A pair of dramatic statistics should act as a wake-up call for anyone who is young and sexually active -- or who loves someone who is.
Health officials say half of all sexually active people in the state will grapple with a sexually transmitted disease by the age of 25, as rates of chlamydia, gonorrhea and syphilis soar around the country.
Left undiagnosed, these diseases put others at risk and often lead to a host of related health problems such as infertility.
Meanwhile, roughly 37,000 people in New Jersey are living with HIV, the virus that causes AIDS, and one in eight of them don't know they're carrying the disease.
Make that one in two under the age of 24.
The alarming statistics certainly made the state Department of Health sit up and pay attention, and officials are turning to social media in a campaign designed to raise awareness of the plague, encourage residents to get tested, and help link patients with the proper treatments -- or, better yet, the proper preventive measures.
#Teens: Protect yourself -- get the facts about #STDs with this info: https://t.co/umqqy34W8J #KnowTheFactsFirst pic.twitter.com/E066IF12bi-- CDC STD (@CDCSTD) January 10, 2017
In addition, the department has added search tools to its website to readily connect users with the appropriate services, and has sent educational materials to public health agencies throughout the state.
The public health campaign, which piggybacks the national Centers for Disease Controls STD awareness campaign, comes at an urgent time.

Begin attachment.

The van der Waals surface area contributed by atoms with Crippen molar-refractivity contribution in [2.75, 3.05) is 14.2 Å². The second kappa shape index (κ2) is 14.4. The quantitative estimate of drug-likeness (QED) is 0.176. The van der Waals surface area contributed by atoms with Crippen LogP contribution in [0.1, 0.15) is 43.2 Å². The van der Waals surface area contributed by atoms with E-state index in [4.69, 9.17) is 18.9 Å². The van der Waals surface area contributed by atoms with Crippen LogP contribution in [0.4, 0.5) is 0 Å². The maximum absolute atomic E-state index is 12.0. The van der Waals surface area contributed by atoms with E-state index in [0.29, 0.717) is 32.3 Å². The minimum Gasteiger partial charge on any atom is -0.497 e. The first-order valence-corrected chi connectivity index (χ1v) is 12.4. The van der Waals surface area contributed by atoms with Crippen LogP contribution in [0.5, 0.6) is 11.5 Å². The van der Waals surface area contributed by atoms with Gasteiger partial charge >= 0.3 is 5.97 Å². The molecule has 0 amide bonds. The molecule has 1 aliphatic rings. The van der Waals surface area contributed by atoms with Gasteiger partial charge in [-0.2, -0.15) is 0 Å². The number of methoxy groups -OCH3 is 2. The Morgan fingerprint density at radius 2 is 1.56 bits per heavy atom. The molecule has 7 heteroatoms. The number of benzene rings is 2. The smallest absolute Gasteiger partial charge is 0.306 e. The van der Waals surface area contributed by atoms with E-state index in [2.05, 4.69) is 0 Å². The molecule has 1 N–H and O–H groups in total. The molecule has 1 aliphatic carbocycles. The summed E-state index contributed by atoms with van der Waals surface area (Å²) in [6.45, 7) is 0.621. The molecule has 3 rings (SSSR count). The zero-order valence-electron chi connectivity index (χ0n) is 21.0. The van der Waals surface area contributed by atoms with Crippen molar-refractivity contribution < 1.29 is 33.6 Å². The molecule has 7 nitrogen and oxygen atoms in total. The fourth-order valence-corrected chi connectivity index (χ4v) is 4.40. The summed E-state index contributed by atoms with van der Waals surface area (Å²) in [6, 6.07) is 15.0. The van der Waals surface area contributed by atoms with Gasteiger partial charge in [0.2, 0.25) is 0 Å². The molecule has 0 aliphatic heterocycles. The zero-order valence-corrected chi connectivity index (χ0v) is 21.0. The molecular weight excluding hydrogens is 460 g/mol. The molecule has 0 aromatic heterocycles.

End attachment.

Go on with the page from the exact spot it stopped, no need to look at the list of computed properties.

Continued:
As NJSpotlight reports, the rate of STDs is on the increase nationwide, even as the Garden State is seeing a higher incidence of HIV diagnoses than neighboring states.
"Our hope is that (this reality) will encourage health-care providers, parents and educators to talk frankly and openly to adolescents about how they can get STDs and how to prevent them," said Doona Leusner, Department of Health communications director.
Amen to that.
The key to all of this is the prevention piece, which is highlighting in campaigns on Facebook and Twitter.
The outreach program is spreading the word about PrEP services -- short for pre-exposure prophylaxis -- a treatment approved by the federal government in 2012 to protect users against HIV. The potentially life-saving treatment pairs a daily dose of medicine with education and screening; trials have shown that it can cut HIV transmission in half.
Last year, the state kicked off a pilot program to coordinate PrEP services in hard-hit communities. The program was later expanded to include hospitals, federally qualified health centers and other facilities.
Nonprofit such as Planned Parenthood are also helping to promote access to these services -- all the more reason to encourage lawmakers to support these efforts.
Doctors, too, have a critical role to play. Health Commissioner Cathleen D. Bennett reminds physicians to make HIV or STD screening a part of a routine physical exam.
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